Norway’s wealth fund has placed an Indonesian state-controlled cement maker, in which it has a stake, under observation for three years for what it calls “risk of damage” from the firm’s activities to prehistoric cave paintings on Sulawesi island.
A Semen Indonesia subsidiary operates a mine near 18 caves in South Sulawesi which house some of the world’s oldest paintings, said Norges Bank, which manages the world’s biggest sovereign wealth fund Norges Bank Investment Management (NBIM).
“The background for the decision is an unacceptable risk of damage to prehistoric and irreplaceable culture heritage,” Norges Bank said on Thursday, citing recommendations by an ethics council.
Semen Indonesia and its subsidiary that operates in the South Sulawesi region, Semen Tonasa, did not immediately respond to Reuters’ requests for comment.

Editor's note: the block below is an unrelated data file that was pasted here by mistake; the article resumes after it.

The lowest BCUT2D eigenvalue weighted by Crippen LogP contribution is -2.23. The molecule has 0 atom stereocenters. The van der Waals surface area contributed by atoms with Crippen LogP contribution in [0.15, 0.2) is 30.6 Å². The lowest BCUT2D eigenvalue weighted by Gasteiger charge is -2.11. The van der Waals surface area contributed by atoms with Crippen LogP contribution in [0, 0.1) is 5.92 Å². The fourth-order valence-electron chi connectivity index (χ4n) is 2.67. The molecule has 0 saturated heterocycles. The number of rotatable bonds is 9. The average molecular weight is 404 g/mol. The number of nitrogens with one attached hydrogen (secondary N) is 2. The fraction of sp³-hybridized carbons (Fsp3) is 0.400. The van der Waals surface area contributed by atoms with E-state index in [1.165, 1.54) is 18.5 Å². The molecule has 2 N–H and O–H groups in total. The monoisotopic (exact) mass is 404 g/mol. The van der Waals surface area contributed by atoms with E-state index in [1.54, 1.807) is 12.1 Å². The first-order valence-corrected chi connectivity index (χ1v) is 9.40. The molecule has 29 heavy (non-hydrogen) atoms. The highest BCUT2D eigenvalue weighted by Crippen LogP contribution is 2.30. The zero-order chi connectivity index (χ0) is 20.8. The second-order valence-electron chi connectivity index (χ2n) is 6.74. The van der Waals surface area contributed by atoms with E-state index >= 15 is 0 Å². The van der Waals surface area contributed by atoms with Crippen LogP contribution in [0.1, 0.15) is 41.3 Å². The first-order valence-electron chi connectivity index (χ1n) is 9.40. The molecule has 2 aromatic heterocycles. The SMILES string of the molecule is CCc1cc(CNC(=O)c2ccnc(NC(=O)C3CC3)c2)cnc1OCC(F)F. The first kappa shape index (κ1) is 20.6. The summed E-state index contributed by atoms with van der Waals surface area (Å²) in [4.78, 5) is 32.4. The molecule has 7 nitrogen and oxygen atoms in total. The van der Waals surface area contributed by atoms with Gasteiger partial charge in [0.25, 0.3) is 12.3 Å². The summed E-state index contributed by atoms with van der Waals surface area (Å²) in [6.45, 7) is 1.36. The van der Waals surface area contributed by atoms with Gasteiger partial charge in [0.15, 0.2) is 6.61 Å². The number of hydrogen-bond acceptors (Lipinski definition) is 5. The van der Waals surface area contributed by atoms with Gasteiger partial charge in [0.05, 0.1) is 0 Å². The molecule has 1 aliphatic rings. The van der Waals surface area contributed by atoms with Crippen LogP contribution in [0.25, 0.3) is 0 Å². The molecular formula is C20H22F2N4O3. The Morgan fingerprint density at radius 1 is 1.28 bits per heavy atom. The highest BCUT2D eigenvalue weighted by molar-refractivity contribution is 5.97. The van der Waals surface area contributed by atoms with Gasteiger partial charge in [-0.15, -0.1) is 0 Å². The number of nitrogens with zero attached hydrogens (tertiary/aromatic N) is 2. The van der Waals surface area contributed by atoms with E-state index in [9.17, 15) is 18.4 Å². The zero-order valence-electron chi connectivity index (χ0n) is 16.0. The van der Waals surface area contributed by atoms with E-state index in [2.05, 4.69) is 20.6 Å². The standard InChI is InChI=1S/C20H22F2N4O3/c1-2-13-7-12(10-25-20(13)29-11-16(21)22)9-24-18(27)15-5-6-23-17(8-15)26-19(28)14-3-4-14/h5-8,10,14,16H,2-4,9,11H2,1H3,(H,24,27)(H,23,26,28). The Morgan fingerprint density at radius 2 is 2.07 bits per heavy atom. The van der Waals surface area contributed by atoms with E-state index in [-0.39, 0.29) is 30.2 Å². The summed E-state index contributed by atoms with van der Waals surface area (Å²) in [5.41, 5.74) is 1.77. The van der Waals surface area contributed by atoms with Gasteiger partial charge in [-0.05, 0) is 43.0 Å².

NBIM is Semen Indonesia’s third-largest shareholder, with 1.6% of outstanding shares as of end-2022 worth around $45 million, according to Refinitiv data.
Caves in South Sulawesi are home to paintings that are believed to be about 44,000 years old and the earliest known pictorial record of story-telling. Archaeologists have said some are rapidly decaying due to factors like salt erosion driven by climate change.
Earlier this week, UNESCO designated the area a ‘global geopark’, meaning it is a landscape with geological significance that should be developed sustainably.
Semen Tonasa “has no systematic monitoring of rock art sites”, Norges Bank said, adding that “a lack of oversight over the impact of the company’s operations constitutes a significant risk, given the outstanding cultural heritage which the rock art represents.”
Vibrations from drilling activities and dust from trucks carrying raw material pose a risk of erosion to the cave art, it said.